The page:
TM: The building is standing on stilts, of course, surrounded by greenery. It is located in the former park of a small castle from the seventeenth century. So we look down on this little castle. In the nineteenth century, the park was already divided by a wide boulevard, as straight as if drawn by a ruler, which today also runs past the Olympique de Marseille stadium. When soccer games are played there, the clouds of smoke from the Bengal lights reach us here, and you can basically hear every single foul. The neighborhood is rather unique in general. Officially, the building is located within an industrial area, a zone industrielle. Surrounding the structure are lots of automotive repair shops and former industrial premises, but also quite a few high-rises which, amusingly enough, have balconies facing the Unité d’Habitation. So the building does appear to be a compelling urban landmark. And yes, it really is kind of an ocean liner that is stranded there. At the same time, in contrast to many of the surrounding buildings, it is not locked up at all. In the near vicinity there are numerous gated communities. If I want to go to the beach, which is only about a kilometer away, then I have to walk at least two kilometers because of the detour around these gated communities. So for this reason it is a pleasantly mixed area: the soccer fans park along the boulevard in front of the building, two prostitutes on wheels come park under the building, and people from the area let their dogs make a mess in the park. But all this is somehow very likeable, especially because it’s not a monument just standing there in all its monumentality. That wouldn’t be possible anyway, since nearly 1,000 people are living there.


GAM: You had a text published in a 1981 issue of Mode & Verzweiflung, a passage which reads: “We enjoy thinking back on those balmy summer evenings when we sat on our 13th floor balcony, letting our gaze wander to the green outskirts of the city. We had always liked the high-rise buildings.”


TM: Back then, that was of course written in an ideological battle against such hippie ideas …


GAM: … and one of the most famous lyrics from your band F.S.K. reads, “And we say Yes to the modern world.” The Unité d’Habitation itself represented a very loud architectural “Yes” to the modern world. Yet at the same time, this modern architectural world of the time is today a bygone one. What is it like for you, as a decidedly unnostalgic author, to live in a utopia that has already become obsolete?


TM: True, it really is a bittersweet feeling. Sometimes an old Citroën DS will be standing in front of the building, and it evokes such a feeling of nostalgia about how the future, as it was laid out back then, somehow never came to pass. But does this building nonetheless remain a strong philosophical statement? You know, I like to read Peter Kropotkin or Gustav Landauer. And though things didn’t turn out as planned, you still might feel inspired in certain circumstances—even if anarchy certainly never did play out. In fact, a kind of halo hovers above these ideas. But you are so right. Now my father’s Corbusier armchair is situated in the apartment, which is somehow a museum of sorts for the progressive ideas of the past. However, it is not this way all over the building. From time to time, the residents show each other their apartments in turn, often with a tinge of pride. So one occasionally finds oneself standing in an apartment that no longer recalls Le Corbusier, for instance because it is filled with Biedermeier furnishings.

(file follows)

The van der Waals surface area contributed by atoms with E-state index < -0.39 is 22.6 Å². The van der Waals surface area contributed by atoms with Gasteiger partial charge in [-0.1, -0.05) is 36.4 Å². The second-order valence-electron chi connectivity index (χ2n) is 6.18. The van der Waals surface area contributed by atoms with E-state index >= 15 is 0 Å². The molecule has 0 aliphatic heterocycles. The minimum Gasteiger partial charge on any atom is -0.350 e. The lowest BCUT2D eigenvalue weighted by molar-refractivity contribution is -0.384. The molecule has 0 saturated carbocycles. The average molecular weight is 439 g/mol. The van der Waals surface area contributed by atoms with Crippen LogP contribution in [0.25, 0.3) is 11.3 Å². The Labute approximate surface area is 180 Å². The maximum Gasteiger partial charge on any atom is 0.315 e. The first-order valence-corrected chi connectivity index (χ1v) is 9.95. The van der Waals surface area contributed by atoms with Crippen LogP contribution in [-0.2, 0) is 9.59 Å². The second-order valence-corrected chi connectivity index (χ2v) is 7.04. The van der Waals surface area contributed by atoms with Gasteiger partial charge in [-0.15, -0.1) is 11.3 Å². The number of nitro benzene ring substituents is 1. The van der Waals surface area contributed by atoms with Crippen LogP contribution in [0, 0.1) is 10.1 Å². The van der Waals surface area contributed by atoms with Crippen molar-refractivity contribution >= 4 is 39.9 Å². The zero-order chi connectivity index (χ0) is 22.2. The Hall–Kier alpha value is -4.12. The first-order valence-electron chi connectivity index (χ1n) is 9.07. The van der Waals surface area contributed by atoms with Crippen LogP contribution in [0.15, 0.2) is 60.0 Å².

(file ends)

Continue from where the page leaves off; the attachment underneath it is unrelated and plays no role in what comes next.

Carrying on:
6 Thomas Meinecke auf seinem Balkon der Unité d’Habitation © Michaela Melián


GAM: I would like to close by asking what role architecture plays for you as an author. I have the feeling that concrete rooms and places had a much stronger presence in your earlier texts—this is made clear by titles like Café Adler, Interieur, or Villa Hammerschmidt. It appears to me that, over time, this interest in places and spaces has been replaced by an interest in fashion, gender roles, theory, and language. Do you share this assessment, or am I barking up the wrong tree?


TM: I think you’re mistaken here. In my upcoming novel, for example, a very concrete site plays a pivotal role. The book deals with Amorbach, as one of Theodor W. Adorno’s places of longing. And in Amorbach there are a number of buildings designed by Peter Speeth, one of the few German representatives of revolutionary architecture. And from there, in the novel, I end up in Odessa, where Speeth had also designed buildings. Another of my novels, Hellblau, which is set in Chicago, has architecture as one of its main motifs. This is because the social housing estates on Chicago’s South Side were demolished around the time I was writing the novel. That represented an utter capitulation of the ideas and hopes associated with the building of these high-rises. So I actually would say that, for me as an author, architecture is a very essential plane of reference that enables me to tell a story.


GAM: Thank you for the conversation.



Translation: Dawn Michelle d’Atri